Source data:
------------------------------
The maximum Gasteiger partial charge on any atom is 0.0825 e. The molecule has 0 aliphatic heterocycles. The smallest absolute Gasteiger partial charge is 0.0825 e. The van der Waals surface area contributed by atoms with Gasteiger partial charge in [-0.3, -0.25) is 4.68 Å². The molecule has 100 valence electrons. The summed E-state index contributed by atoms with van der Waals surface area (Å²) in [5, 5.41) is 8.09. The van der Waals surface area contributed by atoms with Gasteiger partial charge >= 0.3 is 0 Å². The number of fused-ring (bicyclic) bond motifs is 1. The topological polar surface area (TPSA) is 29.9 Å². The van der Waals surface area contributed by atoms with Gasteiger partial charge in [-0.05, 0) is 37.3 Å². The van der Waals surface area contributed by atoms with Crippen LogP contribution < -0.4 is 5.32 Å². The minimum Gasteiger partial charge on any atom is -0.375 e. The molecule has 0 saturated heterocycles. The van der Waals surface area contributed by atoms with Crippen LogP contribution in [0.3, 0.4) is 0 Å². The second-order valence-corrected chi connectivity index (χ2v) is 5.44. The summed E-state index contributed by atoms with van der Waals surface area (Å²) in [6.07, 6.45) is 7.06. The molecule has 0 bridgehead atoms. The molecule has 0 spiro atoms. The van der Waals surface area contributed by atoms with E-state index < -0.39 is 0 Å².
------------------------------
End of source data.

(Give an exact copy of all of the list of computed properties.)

The maximum Gasteiger partial charge on any atom is 0.0825 e. The molecule has 0 aliphatic heterocycles. The smallest absolute Gasteiger partial charge is 0.0825 e. The van der Waals surface area contributed by atoms with Gasteiger partial charge in [-0.3, -0.25) is 4.68 Å². The molecule has 100 valence electrons. The summed E-state index contributed by atoms with van der Waals surface area (Å²) in [5, 5.41) is 8.09. The van der Waals surface area contributed by atoms with Gasteiger partial charge >= 0.3 is 0 Å². The number of fused-ring (bicyclic) bond motifs is 1. The topological polar surface area (TPSA) is 29.9 Å². The van der Waals surface area contributed by atoms with Gasteiger partial charge in [-0.05, 0) is 37.3 Å². The van der Waals surface area contributed by atoms with Crippen LogP contribution < -0.4 is 5.32 Å². The minimum Gasteiger partial charge on any atom is -0.375 e. The molecule has 0 saturated heterocycles. The van der Waals surface area contributed by atoms with Crippen LogP contribution in [0.3, 0.4) is 0 Å². The second-order valence-corrected chi connectivity index (χ2v) is 5.44. The summed E-state index contributed by atoms with van der Waals surface area (Å²) in [6.07, 6.45) is 7.06. The molecule has 0 bridgehead atoms. The molecule has 0 spiro atoms. The van der Waals surface area contributed by atoms with E-state index < -0.39 is 0 Å².